List of my books: Please visit here.
How Graphic Poetry Helps Us Progress the Story Telling Techniques and the Creative Process of Its Own Editing Vol.3
Recently, the Indianapolis Review accepted my super long (more than five meters), toilet-paper graphic poem! I was so happy that the editors supported my new challenge, which is how to adapt a long poem into a limited space of graphic poem.
In the last article, I wrote about how I cut 73% of the words from my written poem, “Thursday”, and created a graphic poem, “On the Black Hill.” For this one, the original written poem is obviously longer than “Thursday,” so I wanted to approach it differently.
The graphic poem, “Spaceflight Sonata P”, was adapted from "Spaceflight Sonata vol.1 & 2” (The Seattle Review, Issue 11) and these original poems are fourteen pages long. My new obsession is writing long poems. I thought that I am a very minimalist writer, but I found I liked writing longer poems as if playing sonatinas and sonatas, one after another on the piano.
“Spaceflight Sonata P” has elements of Egyptian culture and history. P also stands for papyrus, but I used toilet paper, ultra-soft & strong. I have been creating graphic poems inspired by the Japanese Emaki (picture-scroll) story telling method and learning from Midori Sano’s books.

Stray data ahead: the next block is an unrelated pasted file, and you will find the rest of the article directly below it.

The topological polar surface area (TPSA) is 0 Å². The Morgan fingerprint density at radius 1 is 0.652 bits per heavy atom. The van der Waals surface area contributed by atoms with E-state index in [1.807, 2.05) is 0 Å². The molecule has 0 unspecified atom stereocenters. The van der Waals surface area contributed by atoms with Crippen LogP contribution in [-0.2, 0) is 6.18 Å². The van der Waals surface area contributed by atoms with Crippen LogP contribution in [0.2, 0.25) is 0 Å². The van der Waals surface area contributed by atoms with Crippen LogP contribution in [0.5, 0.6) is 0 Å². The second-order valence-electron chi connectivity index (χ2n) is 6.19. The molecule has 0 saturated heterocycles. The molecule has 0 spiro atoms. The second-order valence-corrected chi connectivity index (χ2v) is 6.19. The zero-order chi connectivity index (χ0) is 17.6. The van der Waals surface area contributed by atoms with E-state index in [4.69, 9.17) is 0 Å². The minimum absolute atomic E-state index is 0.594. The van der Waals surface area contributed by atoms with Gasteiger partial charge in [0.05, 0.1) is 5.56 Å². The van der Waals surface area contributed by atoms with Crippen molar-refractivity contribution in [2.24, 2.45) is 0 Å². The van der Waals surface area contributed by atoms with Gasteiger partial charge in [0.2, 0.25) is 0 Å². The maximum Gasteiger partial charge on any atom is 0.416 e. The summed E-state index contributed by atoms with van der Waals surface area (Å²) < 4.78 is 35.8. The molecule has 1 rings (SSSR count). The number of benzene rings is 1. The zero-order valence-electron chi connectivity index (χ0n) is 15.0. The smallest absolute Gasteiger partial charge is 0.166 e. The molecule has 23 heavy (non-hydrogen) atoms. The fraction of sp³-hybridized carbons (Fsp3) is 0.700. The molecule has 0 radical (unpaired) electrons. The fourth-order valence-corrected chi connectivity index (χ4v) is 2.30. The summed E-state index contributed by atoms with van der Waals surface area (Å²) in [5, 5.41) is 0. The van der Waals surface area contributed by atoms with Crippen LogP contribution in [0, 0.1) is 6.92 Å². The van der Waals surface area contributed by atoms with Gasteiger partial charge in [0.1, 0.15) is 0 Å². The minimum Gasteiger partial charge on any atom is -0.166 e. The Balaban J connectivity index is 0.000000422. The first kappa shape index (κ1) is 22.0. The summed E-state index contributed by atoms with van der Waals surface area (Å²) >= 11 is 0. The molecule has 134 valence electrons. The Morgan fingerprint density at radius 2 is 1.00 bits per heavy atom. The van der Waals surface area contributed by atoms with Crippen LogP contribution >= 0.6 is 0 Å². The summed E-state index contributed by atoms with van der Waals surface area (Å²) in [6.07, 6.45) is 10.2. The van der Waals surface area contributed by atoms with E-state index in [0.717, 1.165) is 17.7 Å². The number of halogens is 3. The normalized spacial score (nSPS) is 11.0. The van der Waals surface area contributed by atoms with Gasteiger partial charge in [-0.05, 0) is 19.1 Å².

Then why did I use a toilet paper?
With the traditional Emaki method, the artists can choose not only drawing particular scans, but also background papers and styles of calligraphy. Here is one of example where Midori Sano explains how the written words look rushed, almost like being on top of each another.
When I read Midori Sano’s research, I though that this method may be a key element of adapting a long, written poem into a graphic poem.
"Spaceflight Sonata vol.1 & 2” contain multiple storylines about space, history, and the future (if you have spare time and money, please order the issue from Seattle Review). I think that human history may as well be written on toilet paper—frequently flushed away—before we learn from our decisions, despite how horrifying some were.